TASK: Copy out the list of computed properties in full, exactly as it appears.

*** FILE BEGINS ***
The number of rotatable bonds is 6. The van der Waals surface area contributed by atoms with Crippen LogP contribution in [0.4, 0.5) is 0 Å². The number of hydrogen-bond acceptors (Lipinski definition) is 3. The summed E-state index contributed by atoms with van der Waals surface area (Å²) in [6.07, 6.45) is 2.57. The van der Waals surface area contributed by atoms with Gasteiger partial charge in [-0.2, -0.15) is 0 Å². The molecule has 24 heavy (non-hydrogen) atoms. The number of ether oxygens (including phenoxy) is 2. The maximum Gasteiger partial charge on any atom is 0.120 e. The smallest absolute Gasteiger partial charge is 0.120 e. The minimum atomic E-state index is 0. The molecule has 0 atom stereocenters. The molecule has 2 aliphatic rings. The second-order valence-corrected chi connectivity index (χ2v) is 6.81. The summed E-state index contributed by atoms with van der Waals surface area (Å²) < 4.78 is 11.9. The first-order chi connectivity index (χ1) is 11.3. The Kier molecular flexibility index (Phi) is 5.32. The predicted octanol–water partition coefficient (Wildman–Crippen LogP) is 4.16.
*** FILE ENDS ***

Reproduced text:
The number of rotatable bonds is 6. The van der Waals surface area contributed by atoms with Crippen LogP contribution in [0.4, 0.5) is 0 Å². The number of hydrogen-bond acceptors (Lipinski definition) is 3. The summed E-state index contributed by atoms with van der Waals surface area (Å²) in [6.07, 6.45) is 2.57. The van der Waals surface area contributed by atoms with Gasteiger partial charge in [-0.2, -0.15) is 0 Å². The molecule has 24 heavy (non-hydrogen) atoms. The number of ether oxygens (including phenoxy) is 2. The maximum Gasteiger partial charge on any atom is 0.120 e. The smallest absolute Gasteiger partial charge is 0.120 e. The minimum atomic E-state index is 0. The molecule has 0 atom stereocenters. The molecule has 2 aliphatic rings. The second-order valence-corrected chi connectivity index (χ2v) is 6.81. The summed E-state index contributed by atoms with van der Waals surface area (Å²) < 4.78 is 11.9. The first-order chi connectivity index (χ1) is 11.3. The Kier molecular flexibility index (Phi) is 5.32. The predicted octanol–water partition coefficient (Wildman–Crippen LogP) is 4.16.